Large quantities of used plastic bottles of soft drinks are common on most shorelines of lakes and rivers in Burundi, as well as in Tanzania, Burundi’s much-bigger neighbour. When it rains, plastic items gathered from urban centers pile up on the shores of these water bodies. 

Most of the plastic waste that drains into this lake originates from the urban centers around it. Along with Bujumbura, environmentalists point a finger at Kigoma in Tanzania.

Similarly, most plastics from mainland Tanzania drain into the Indian Ocean through the urban centers on the coast such as Dar es Salaam.

According to the Tanzania National Guidance for Plastic Pollution Hotspotting Report, 29,000 tonnes of plastic leaked to oceans, rivers and lakes in 2018. 

The same report shows that 95 percent of the plastic waste generated in Tanzania is mismanaged, ending up in the environment. 

Environmental journalist Rose Mweko narrates that careless dumping of plastic waste in most urban centers of Tanzania is causing drainage channels to clog.

“Plastic waste thrown into the rivers and lake is affecting fish production,” notes Mweko, further noting that, “sometimes aquatic organisms eat this plastic waste, which harms them.”

Women in Geita, Tanzania collecting plastic waste in a recycling plant

Just like in urban centers, rural communities in Burundi and Tanzania are experiencing a growth in plastic deposits.

Plastic bottles remain one of the critical elements rural communities use daily for various purposes, including carrying drinking water, chemicals, fertilizers, and use in irrigation. Again, most of these end up in water bodies.

“For example, each morning, we find bottles of juice and other alcoholic drinks left here on the sand; after a few hours, due to waves, they are deported into the lake,” says Felix Miburo, a fisherman in Burundi.

Two retailers standing outside a market in Burundi selling palm oil packaged in Kinju plastic bottles. The bottles end up in houses and are often mismanaged.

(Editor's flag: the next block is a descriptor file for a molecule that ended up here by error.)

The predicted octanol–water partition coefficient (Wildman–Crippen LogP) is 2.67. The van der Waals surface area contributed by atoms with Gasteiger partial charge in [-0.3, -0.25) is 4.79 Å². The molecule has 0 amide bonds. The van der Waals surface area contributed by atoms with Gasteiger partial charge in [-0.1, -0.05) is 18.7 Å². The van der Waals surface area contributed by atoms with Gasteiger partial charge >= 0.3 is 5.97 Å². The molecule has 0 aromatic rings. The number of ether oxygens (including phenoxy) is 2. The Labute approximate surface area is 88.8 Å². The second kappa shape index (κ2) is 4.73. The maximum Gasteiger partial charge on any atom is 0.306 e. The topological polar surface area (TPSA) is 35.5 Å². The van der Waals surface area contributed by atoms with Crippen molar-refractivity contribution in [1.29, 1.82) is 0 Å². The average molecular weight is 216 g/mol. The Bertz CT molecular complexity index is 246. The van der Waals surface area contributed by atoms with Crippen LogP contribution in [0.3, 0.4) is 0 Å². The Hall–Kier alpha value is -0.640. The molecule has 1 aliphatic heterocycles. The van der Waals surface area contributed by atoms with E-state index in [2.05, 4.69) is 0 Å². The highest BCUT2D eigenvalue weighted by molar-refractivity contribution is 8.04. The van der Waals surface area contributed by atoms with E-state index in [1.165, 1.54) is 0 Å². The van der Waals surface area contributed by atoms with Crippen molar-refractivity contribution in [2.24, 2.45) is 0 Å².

In an attempt to control plastics, the Burundi Bureau of Standards and Quality (BBN) suspended license applications for alcohol exporters after they violated export and import norms back in August 2021.

“The ethanol content of alcoholic products above 16.5% without being supplied in a 200-milliliter glass bottle is forbidden on the market,” said the then-BBN General Director Isidora Ntakiyiruta.

She also noted that alcoholic beverages with more than 16.5% alkaline content packaged in plastic bottles cannot be certified and licensed by BBN unless the packaging was changed.

Packaged plastic bottles of energy drink, the second-most consumed in Burundi after Kinju water. Retailers are ready to ship them to Rumonge, southwestern Burundi, which borders Lake Tanganyika.

Despite Burundi banning plastic bags in 2018, dumping of plastic papers and bottles still occurs widely as the country lacks clear rules and regulations on plastics management. However, the ban is resulting in a reduced number of plastic imports. 

According to 2019 data released by the Ministry of Agriculture, Environment, and Livestock and the Burundi Tax Authority (OBR), imports of plastic bags and sacks dropped from about 180 million kilograms to 82,282 kilograms in the first quarter of 2019. Imports of plastic bottles also dropped from 1.6 million kilograms  to 628,884 kilograms in the same period.  

In Tanzania, to manage plastics, the government decentralized its management. Local governments now supervise the recyclable waste collectors while the National Environmental Management Council (NEMC) plays an oversight role to ensure smooth execution of the law. 

In May 2019, Tanzania prohibited the import, export, manufacturing, sale and use of plastic bags, regardless of thickness.

According to the National Environment Management Council (NEMC), this ban aimed at protecting the environment while helping “non-woven bags” penetrate the market.

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A man and his children pick plastic wastes from River Nile in Egypt.